In July 2005, my younger brother, George, was diagnosed with Burkitt’s lymphoma, an aggressive form of cancer that attacks the lymphatic system. As I started my senior year of high school, I had to watch my only little brother (15) fight for his life against a disease that claims lives daily.
My parents made what was a no-brainer of a decision for them. They were going to make sure George got great treatment. Though it took great financial sacrifice on their part, they were bound and determined to save their son. There was not a bill that they could have been handed that they would have deemed too expensive for the life of their son.
And for reasons that I still can’t fathom, my brother beat cancer. I don’t ask why George got cancer. I’m too blown away by God’s grace that he beat it when so many others don’t. He currently lives with me in Fort Worth, works as a physical therapist and is contemplating participating in an IRONMAN Race to celebrate the 10-year anniversary of being deemed cancer-free next March.
We have a Heavenly Father who has dealt with us in the same manner, and we see this illustrated by Hosea. Hosea, an Old Testament prophet, had the honor and privilege of marrying a prostitute and having kiddos with names that meant things like No Mercy and Not My People. Lucky guy.
His bride, Gomer, left him to chase after other lovers. As she did so, Hosea still provided for her financially, ensuring that her lovers were able to feed her. Ultimately her lovers don’t take care of her, and she finds herself up for auction as a prostitute and the legal property of another man. At this point, Hosea steps in.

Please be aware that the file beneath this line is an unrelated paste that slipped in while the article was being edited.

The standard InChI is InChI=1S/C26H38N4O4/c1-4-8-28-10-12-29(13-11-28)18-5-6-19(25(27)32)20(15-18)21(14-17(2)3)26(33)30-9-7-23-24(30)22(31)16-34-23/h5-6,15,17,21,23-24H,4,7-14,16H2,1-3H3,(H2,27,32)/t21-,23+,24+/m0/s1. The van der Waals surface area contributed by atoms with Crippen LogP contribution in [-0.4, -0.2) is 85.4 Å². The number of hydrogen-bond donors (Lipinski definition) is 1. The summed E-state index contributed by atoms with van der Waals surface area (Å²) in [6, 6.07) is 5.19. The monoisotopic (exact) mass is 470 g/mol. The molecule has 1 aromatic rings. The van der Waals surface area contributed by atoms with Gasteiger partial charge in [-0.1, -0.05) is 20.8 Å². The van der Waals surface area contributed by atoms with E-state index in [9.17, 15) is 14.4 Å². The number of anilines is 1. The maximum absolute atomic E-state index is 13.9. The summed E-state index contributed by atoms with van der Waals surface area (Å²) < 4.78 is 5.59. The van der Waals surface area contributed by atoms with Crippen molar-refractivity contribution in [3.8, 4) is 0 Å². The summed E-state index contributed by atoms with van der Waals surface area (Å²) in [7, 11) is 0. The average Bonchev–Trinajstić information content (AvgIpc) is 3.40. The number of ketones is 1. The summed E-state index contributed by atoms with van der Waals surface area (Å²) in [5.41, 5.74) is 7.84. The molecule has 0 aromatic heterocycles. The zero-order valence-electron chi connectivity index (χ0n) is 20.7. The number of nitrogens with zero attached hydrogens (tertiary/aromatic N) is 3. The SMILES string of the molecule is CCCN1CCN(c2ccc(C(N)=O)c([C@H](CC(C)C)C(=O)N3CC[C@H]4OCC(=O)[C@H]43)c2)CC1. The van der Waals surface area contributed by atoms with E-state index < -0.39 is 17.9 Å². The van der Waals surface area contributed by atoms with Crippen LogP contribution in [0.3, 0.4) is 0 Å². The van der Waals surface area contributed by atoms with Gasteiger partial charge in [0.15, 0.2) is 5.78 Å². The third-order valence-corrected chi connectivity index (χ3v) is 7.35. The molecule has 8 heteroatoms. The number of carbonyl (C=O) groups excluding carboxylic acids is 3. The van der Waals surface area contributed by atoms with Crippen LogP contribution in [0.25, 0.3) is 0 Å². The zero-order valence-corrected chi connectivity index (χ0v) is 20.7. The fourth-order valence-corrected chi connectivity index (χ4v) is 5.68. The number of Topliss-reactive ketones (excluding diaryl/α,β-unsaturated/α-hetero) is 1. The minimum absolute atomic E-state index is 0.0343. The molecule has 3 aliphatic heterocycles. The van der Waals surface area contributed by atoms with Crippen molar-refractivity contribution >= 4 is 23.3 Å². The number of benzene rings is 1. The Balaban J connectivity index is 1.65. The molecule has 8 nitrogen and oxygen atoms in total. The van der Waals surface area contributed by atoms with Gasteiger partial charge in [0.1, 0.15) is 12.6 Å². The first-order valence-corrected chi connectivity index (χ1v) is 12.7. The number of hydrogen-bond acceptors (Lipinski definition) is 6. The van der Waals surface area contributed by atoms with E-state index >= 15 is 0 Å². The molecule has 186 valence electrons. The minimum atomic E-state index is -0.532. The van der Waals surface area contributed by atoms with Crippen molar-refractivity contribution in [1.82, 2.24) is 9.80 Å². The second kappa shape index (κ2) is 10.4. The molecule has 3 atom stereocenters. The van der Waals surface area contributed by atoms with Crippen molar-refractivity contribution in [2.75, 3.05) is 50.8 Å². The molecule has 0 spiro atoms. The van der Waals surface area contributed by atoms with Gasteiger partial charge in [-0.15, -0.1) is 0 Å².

And the LORD said to me, “Go again, love a woman who is loved by another man and is an adulteress, even as the LORD loves the children of Israel, though they turn to other gods and love cakes of raisins.” So I bought her for fifteen shekels of silver and a homer and a lethech of barley. And I said to her, “You must dwell as mine for many days. You shall not play the whore, or belong to another man; so will I also be to you.”-Hosea 3:1-3
A pastor at my church pointed something in a recent sermon: the fact that he offered more than just silver suggests that he didn’t have enough money to buy her (his wife, mind you) out of prostitution. There was not a price Hosea wouldn’t pay. He shouldn’t have had to pay anything for his wife, but he showed his extravagant love by paying the high price.
Put yourself on that auction block. You are stripped naked, you’re defiled and degraded body on display for all to see. Every ounce of self-respect is gone. You’re dehumanized, treated as nothing more than a worn down piece of property. Consider the shame and emotional anguish.
Then the Hosea steps in and says, “That’s mine. There is no price I will not pay to have my bride. Whatever it takes. I am not leaving without her.”
The story illustrates the type of love that we have found in Jesus. When we were lost in our sin, on that auction block with no way to break the chains or purchase our escape, Jesus stepped in and said, “That’s mine. There is no price I won’t pay to call him my own, even if the price is my life. I will make a way. So take my life. I lay it down.”
When I see what my parents did for my brother and what Hosea did for Gomer, I see not only the love that the Lord has for me, but also the determination with which he pursues me. He bursts on the scene, finding us sullied and hopeless, and he ponies up, taking every one of our debts upon his body and restoring us to right standing.
In the Garden of Gethsemane, we see that Jesus didn’t want to go to the cross. I can’t blame him. In Matthew 26:39, he said, “My Father, if it be possible, let this cup pass from me; nevertheless, not as I will, but as you will.” But his desire to save us from our sin superseded his desire to avoid being tortured to death on a cross.
I was bought with a price, and Jesus was determined to pay whatever price, no matter how high. In His eyes, it was a worthwhile, albeit costly, transaction; the life of the perfect Son of God to gain a people in rebellion, whose works of righteousness are nothing more than filthy rags. Inexplicably, Jesus loved me to death.